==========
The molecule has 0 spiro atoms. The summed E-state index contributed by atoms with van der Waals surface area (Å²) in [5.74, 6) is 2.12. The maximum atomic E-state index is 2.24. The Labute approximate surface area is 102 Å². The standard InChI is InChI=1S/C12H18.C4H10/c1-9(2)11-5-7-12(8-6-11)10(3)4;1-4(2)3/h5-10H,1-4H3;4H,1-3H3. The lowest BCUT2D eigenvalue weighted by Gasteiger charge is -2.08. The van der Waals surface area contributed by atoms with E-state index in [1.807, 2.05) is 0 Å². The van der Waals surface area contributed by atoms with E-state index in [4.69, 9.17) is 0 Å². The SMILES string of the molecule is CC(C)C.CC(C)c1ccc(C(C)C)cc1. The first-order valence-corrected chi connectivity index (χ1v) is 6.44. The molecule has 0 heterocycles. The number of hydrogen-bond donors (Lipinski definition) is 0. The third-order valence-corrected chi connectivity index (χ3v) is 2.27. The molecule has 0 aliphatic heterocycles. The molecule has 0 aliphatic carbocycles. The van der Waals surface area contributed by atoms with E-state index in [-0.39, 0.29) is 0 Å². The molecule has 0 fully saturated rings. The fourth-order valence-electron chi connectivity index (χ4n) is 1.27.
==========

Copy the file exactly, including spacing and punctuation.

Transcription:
The molecule has 0 spiro atoms. The summed E-state index contributed by atoms with van der Waals surface area (Å²) in [5.74, 6) is 2.12. The maximum atomic E-state index is 2.24. The Labute approximate surface area is 102 Å². The standard InChI is InChI=1S/C12H18.C4H10/c1-9(2)11-5-7-12(8-6-11)10(3)4;1-4(2)3/h5-10H,1-4H3;4H,1-3H3. The lowest BCUT2D eigenvalue weighted by Gasteiger charge is -2.08. The van der Waals surface area contributed by atoms with E-state index in [1.807, 2.05) is 0 Å². The van der Waals surface area contributed by atoms with E-state index in [4.69, 9.17) is 0 Å². The SMILES string of the molecule is CC(C)C.CC(C)c1ccc(C(C)C)cc1. The first-order valence-corrected chi connectivity index (χ1v) is 6.44. The molecule has 0 heterocycles. The number of hydrogen-bond donors (Lipinski definition) is 0. The third-order valence-corrected chi connectivity index (χ3v) is 2.27. The molecule has 0 aliphatic heterocycles. The molecule has 0 aliphatic carbocycles. The van der Waals surface area contributed by atoms with E-state index in [-0.39, 0.29) is 0 Å². The molecule has 0 fully saturated rings. The fourth-order valence-electron chi connectivity index (χ4n) is 1.27.